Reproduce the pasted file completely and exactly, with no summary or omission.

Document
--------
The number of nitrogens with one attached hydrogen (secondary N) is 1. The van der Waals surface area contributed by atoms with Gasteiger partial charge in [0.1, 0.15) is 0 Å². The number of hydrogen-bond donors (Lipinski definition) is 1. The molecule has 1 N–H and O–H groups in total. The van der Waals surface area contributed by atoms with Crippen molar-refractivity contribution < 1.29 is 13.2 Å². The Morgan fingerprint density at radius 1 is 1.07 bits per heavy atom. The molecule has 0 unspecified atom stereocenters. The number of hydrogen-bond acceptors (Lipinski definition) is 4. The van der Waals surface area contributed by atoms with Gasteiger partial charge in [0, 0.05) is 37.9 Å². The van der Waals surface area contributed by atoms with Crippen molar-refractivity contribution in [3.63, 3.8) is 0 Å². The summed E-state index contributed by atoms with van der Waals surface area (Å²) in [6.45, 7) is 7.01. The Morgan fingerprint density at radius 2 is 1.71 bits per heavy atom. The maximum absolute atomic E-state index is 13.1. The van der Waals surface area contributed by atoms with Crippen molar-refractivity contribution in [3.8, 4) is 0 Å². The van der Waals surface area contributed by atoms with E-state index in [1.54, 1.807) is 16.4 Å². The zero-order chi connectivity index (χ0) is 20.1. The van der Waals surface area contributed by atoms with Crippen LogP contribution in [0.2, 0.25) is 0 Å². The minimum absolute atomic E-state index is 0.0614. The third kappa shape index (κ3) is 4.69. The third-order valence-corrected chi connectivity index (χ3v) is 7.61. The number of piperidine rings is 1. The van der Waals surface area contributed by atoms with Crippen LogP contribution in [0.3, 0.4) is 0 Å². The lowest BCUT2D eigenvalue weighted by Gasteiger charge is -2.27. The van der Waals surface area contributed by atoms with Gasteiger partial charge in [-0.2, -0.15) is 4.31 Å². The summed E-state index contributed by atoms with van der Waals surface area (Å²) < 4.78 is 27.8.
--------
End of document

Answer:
The number of nitrogens with one attached hydrogen (secondary N) is 1. The van der Waals surface area contributed by atoms with Gasteiger partial charge in [0.1, 0.15) is 0 Å². The number of hydrogen-bond donors (Lipinski definition) is 1. The molecule has 1 N–H and O–H groups in total. The van der Waals surface area contributed by atoms with Crippen molar-refractivity contribution < 1.29 is 13.2 Å². The Morgan fingerprint density at radius 1 is 1.07 bits per heavy atom. The molecule has 0 unspecified atom stereocenters. The number of hydrogen-bond acceptors (Lipinski definition) is 4. The van der Waals surface area contributed by atoms with Gasteiger partial charge in [0, 0.05) is 37.9 Å². The van der Waals surface area contributed by atoms with Crippen molar-refractivity contribution in [3.63, 3.8) is 0 Å². The summed E-state index contributed by atoms with van der Waals surface area (Å²) in [6.45, 7) is 7.01. The Morgan fingerprint density at radius 2 is 1.71 bits per heavy atom. The maximum absolute atomic E-state index is 13.1. The van der Waals surface area contributed by atoms with Crippen molar-refractivity contribution in [3.8, 4) is 0 Å². The van der Waals surface area contributed by atoms with E-state index in [1.54, 1.807) is 16.4 Å². The zero-order chi connectivity index (χ0) is 20.1. The van der Waals surface area contributed by atoms with Crippen LogP contribution in [0.2, 0.25) is 0 Å². The minimum absolute atomic E-state index is 0.0614. The third kappa shape index (κ3) is 4.69. The third-order valence-corrected chi connectivity index (χ3v) is 7.61. The number of piperidine rings is 1. The van der Waals surface area contributed by atoms with Crippen LogP contribution in [0.3, 0.4) is 0 Å². The lowest BCUT2D eigenvalue weighted by Gasteiger charge is -2.27. The van der Waals surface area contributed by atoms with Gasteiger partial charge in [-0.2, -0.15) is 4.31 Å². The summed E-state index contributed by atoms with van der Waals surface area (Å²) < 4.78 is 27.8.